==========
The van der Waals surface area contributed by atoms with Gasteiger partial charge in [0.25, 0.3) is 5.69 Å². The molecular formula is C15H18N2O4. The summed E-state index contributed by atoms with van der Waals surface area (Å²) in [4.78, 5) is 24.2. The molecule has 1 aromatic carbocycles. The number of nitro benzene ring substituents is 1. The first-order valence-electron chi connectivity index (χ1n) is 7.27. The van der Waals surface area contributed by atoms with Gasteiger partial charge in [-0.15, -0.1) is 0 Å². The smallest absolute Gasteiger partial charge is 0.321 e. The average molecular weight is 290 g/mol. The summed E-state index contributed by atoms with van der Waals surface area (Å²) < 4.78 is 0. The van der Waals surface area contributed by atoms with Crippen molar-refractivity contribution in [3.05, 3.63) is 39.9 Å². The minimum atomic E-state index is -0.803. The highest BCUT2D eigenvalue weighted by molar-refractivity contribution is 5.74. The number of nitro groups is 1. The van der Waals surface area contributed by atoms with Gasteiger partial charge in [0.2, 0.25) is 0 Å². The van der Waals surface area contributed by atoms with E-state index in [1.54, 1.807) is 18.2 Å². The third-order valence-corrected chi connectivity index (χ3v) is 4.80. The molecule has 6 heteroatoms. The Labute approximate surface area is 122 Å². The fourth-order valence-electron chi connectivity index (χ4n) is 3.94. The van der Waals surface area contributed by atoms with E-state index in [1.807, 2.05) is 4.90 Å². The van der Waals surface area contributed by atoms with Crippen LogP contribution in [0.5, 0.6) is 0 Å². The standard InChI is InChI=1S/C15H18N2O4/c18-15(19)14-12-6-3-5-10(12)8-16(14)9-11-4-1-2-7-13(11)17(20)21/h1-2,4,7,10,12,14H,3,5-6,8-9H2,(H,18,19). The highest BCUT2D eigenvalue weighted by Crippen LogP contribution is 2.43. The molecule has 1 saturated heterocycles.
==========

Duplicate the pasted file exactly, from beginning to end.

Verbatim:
The van der Waals surface area contributed by atoms with Gasteiger partial charge in [0.25, 0.3) is 5.69 Å². The molecular formula is C15H18N2O4. The summed E-state index contributed by atoms with van der Waals surface area (Å²) in [4.78, 5) is 24.2. The molecule has 1 aromatic carbocycles. The number of nitro benzene ring substituents is 1. The first-order valence-electron chi connectivity index (χ1n) is 7.27. The van der Waals surface area contributed by atoms with Gasteiger partial charge in [-0.15, -0.1) is 0 Å². The smallest absolute Gasteiger partial charge is 0.321 e. The average molecular weight is 290 g/mol. The summed E-state index contributed by atoms with van der Waals surface area (Å²) < 4.78 is 0. The van der Waals surface area contributed by atoms with Crippen molar-refractivity contribution in [3.05, 3.63) is 39.9 Å². The minimum atomic E-state index is -0.803. The highest BCUT2D eigenvalue weighted by molar-refractivity contribution is 5.74. The number of nitro groups is 1. The van der Waals surface area contributed by atoms with Gasteiger partial charge in [0.2, 0.25) is 0 Å². The van der Waals surface area contributed by atoms with E-state index in [1.54, 1.807) is 18.2 Å². The third-order valence-corrected chi connectivity index (χ3v) is 4.80. The molecule has 6 heteroatoms. The Labute approximate surface area is 122 Å². The fourth-order valence-electron chi connectivity index (χ4n) is 3.94. The van der Waals surface area contributed by atoms with E-state index in [1.807, 2.05) is 4.90 Å². The van der Waals surface area contributed by atoms with Crippen LogP contribution in [0.5, 0.6) is 0 Å². The standard InChI is InChI=1S/C15H18N2O4/c18-15(19)14-12-6-3-5-10(12)8-16(14)9-11-4-1-2-7-13(11)17(20)21/h1-2,4,7,10,12,14H,3,5-6,8-9H2,(H,18,19). The highest BCUT2D eigenvalue weighted by Crippen LogP contribution is 2.43. The molecule has 1 saturated heterocycles.